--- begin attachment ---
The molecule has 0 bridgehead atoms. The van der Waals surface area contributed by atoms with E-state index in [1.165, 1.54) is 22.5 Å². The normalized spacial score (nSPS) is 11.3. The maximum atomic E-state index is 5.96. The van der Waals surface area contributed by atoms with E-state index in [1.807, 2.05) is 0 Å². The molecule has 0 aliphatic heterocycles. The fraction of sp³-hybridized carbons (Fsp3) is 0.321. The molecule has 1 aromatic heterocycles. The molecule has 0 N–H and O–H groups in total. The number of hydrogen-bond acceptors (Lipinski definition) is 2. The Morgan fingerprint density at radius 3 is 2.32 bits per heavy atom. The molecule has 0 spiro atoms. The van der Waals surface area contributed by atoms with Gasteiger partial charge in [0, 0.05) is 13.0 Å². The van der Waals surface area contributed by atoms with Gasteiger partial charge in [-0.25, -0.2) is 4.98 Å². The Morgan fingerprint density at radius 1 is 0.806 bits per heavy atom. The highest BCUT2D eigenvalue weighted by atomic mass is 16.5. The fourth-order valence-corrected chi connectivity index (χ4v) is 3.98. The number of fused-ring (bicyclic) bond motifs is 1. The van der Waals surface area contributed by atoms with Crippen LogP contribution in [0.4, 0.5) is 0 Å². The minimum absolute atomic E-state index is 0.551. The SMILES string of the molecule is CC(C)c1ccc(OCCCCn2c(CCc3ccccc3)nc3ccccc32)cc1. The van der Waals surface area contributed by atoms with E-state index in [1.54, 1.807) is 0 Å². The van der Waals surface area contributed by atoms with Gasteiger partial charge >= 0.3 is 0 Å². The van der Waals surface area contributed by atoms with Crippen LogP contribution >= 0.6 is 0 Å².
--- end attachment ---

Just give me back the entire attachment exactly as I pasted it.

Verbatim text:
The molecule has 0 bridgehead atoms. The van der Waals surface area contributed by atoms with E-state index in [1.165, 1.54) is 22.5 Å². The normalized spacial score (nSPS) is 11.3. The maximum atomic E-state index is 5.96. The van der Waals surface area contributed by atoms with E-state index in [1.807, 2.05) is 0 Å². The molecule has 0 aliphatic heterocycles. The fraction of sp³-hybridized carbons (Fsp3) is 0.321. The molecule has 1 aromatic heterocycles. The molecule has 0 N–H and O–H groups in total. The number of hydrogen-bond acceptors (Lipinski definition) is 2. The Morgan fingerprint density at radius 3 is 2.32 bits per heavy atom. The molecule has 0 spiro atoms. The van der Waals surface area contributed by atoms with Gasteiger partial charge in [0, 0.05) is 13.0 Å². The van der Waals surface area contributed by atoms with Gasteiger partial charge in [-0.25, -0.2) is 4.98 Å². The Morgan fingerprint density at radius 1 is 0.806 bits per heavy atom. The highest BCUT2D eigenvalue weighted by atomic mass is 16.5. The fourth-order valence-corrected chi connectivity index (χ4v) is 3.98. The number of fused-ring (bicyclic) bond motifs is 1. The van der Waals surface area contributed by atoms with Crippen LogP contribution in [0.4, 0.5) is 0 Å². The minimum absolute atomic E-state index is 0.551. The SMILES string of the molecule is CC(C)c1ccc(OCCCCn2c(CCc3ccccc3)nc3ccccc32)cc1. The van der Waals surface area contributed by atoms with E-state index in [1.54, 1.807) is 0 Å². The van der Waals surface area contributed by atoms with Gasteiger partial charge >= 0.3 is 0 Å². The van der Waals surface area contributed by atoms with Crippen LogP contribution >= 0.6 is 0 Å².